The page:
21 November 2012

Dear NaNoWriMo: The Comeback

My dearest NaNoWriMo,

I'm not caught up yet.  And yet I've come a million miles since last week.  Today, I'm armed with a new technique that, paired with my willingness and creatively-powered mind, has propelled me to get closer and closer to getting caught up with each passing day.  Each day, I'm close the gap a little more.  I am well on my way to finishing you, NaNo, for the first time ever.  You may laugh and say, "Ah, but just wait until next year!"  But if I don't win next year, I'll be okay with that.  If I win one out of every three years, I'll be okay.


So what's this newfound technique?  It came compliments of YA Highway, a fantastic, newly discovered resource for writing inspiration.  I signed up for their daily emails to help get through you, NaNoWriMo, and in their email entitled Resources for Every NaNo Nightmare they gave a NaNo Nightmare and a list of possible solutions.  Under catching up when you're behind, there was a link that said, "From 2K to 10K a Day."  Which made me snort a bit, but also intrigued me.  I clicked on the link.  Thank God I did.

Rachel Aaron, author of the Eli Monpress series, outlines three things that, on their own, can boost your daily word count, and added together can drastically increase your daily word count.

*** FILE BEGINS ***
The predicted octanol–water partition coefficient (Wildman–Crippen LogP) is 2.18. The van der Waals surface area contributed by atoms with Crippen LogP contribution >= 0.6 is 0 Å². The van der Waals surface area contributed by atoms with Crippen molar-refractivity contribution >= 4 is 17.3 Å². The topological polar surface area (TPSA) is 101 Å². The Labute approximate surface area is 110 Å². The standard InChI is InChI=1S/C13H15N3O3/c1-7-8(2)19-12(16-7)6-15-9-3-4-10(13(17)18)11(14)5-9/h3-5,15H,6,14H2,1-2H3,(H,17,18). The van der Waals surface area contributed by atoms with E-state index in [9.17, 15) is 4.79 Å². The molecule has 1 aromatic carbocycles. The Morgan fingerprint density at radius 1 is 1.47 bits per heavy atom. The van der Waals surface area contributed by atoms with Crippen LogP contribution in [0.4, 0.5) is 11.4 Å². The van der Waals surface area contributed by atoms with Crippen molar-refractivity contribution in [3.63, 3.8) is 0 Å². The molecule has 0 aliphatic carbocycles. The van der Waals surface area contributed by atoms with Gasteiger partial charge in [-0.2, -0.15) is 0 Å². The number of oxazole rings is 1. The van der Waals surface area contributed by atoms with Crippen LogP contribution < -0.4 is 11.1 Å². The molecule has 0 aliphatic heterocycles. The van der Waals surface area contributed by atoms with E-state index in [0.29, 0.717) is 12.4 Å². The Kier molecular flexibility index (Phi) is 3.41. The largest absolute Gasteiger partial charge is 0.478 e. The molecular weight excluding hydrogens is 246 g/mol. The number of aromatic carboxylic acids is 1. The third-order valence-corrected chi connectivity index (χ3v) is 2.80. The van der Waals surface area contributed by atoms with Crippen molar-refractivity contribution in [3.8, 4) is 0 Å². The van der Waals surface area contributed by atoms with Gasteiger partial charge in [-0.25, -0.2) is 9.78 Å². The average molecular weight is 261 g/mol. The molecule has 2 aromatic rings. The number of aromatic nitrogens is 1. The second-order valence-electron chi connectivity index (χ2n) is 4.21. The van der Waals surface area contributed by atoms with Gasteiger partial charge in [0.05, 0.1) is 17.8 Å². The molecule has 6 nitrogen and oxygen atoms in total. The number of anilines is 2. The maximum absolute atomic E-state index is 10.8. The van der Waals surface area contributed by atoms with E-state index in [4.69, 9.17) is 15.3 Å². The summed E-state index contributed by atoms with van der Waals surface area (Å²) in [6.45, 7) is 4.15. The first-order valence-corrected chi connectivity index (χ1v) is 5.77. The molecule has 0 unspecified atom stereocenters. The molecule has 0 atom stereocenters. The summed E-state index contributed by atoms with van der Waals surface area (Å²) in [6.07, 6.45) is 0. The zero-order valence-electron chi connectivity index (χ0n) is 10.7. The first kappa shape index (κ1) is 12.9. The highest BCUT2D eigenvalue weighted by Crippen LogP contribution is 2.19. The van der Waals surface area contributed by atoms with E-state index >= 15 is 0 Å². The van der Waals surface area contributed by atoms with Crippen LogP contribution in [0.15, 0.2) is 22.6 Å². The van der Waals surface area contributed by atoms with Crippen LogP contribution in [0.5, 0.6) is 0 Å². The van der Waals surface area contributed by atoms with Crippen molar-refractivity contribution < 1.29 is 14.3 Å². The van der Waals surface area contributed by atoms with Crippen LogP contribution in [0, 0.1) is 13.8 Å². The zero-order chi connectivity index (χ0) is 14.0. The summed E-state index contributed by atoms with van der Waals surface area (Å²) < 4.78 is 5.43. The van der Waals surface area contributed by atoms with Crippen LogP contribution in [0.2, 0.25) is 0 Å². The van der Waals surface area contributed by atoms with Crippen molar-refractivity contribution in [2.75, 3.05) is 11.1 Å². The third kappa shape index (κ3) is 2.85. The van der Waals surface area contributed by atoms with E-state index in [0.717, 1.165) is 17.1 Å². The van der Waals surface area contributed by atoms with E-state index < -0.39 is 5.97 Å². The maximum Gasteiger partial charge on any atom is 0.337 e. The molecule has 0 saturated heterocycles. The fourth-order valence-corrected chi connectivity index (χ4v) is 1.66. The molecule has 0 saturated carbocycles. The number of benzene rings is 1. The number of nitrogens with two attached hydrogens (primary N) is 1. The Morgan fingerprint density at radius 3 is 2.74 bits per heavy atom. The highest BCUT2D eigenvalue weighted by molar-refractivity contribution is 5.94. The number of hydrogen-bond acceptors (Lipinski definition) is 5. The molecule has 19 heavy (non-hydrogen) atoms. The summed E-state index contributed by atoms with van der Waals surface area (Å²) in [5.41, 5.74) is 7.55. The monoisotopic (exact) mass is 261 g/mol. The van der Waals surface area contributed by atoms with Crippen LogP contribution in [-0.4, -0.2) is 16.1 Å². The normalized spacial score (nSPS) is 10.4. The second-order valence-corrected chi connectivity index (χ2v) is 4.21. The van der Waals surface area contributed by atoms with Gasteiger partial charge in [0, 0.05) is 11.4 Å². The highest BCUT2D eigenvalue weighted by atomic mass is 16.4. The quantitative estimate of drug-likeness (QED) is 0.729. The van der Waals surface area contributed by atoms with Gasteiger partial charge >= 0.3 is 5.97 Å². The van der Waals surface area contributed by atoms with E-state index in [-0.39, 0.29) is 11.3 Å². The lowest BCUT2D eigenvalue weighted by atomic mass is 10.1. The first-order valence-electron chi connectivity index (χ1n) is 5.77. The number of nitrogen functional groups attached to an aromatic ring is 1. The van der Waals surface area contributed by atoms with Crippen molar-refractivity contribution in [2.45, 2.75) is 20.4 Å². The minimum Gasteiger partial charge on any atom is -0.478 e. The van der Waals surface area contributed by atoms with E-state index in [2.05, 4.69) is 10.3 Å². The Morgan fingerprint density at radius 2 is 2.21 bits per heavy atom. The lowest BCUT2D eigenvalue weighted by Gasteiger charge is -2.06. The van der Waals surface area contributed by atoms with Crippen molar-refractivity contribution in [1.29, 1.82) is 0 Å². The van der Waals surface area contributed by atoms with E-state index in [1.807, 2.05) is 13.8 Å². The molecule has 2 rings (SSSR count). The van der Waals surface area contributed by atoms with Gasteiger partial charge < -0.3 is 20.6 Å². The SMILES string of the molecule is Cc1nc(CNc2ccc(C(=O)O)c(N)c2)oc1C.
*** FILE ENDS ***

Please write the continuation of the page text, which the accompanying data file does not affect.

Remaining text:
• Knowledge
  • Time
  • Enthusiasm
She explains each at length in her blog post, but the one that applies the most to me is the effect the Knowledge portion had on my writing.  Ms. Aaron explains that knowing what you're writing before you write it can have a drastic effect on your word output.  

I was frustrated with my story -- I was stalling as much as possible while I tried to figure out what the heck I was going to write next.  In her post, Ms. Aaron described sitting down for five minutes and drafting the scene.  It was, as she described, "head-slappingly obvious."  By simply starting where I was and writing out a truncated version of what came next, I was putting out 1700 in an hour.  The same day I discovered Rachel Aaron's technique, I wrote a whopping 3200 words.  (Whopping for me, anyway.)  For the past three days, gone was the frustration of clopping along, mincing words and ideas, wandering aimlessly and fighting, struggling, begging for those 1660 words so I could call it quits for the day.

I leave off the Enthusiasm part for revisions.  Right now, every idea is going down on paper in whatever ramshackle form it takes.  In revisions, I'll judge each scene by its own merit and gauge how much I enjoy it.  If I don't, it takes a hike.  If I do, it'll be etched in gold. 

Thank you, Rachel Aaron, and the amazing staff at YA Highway for giving me another key to getting my book out of my head.

NaNoWriMo, I'm back.  I hope you're shivering right to your very foundation, because I'm gonna dominate you this year.

Most Affectionately and Determinedly,

Your Biggest Fan

For the uninformed, NaNoWriMo stands for National Novel Writing Month. The goal is to get to 50,000 words in thirty consecutive days -- the "thirty consecutive days" being the month of November. For more info (and to join in the fun!) check out the NaNoWriMo site. You can add me as a friend here.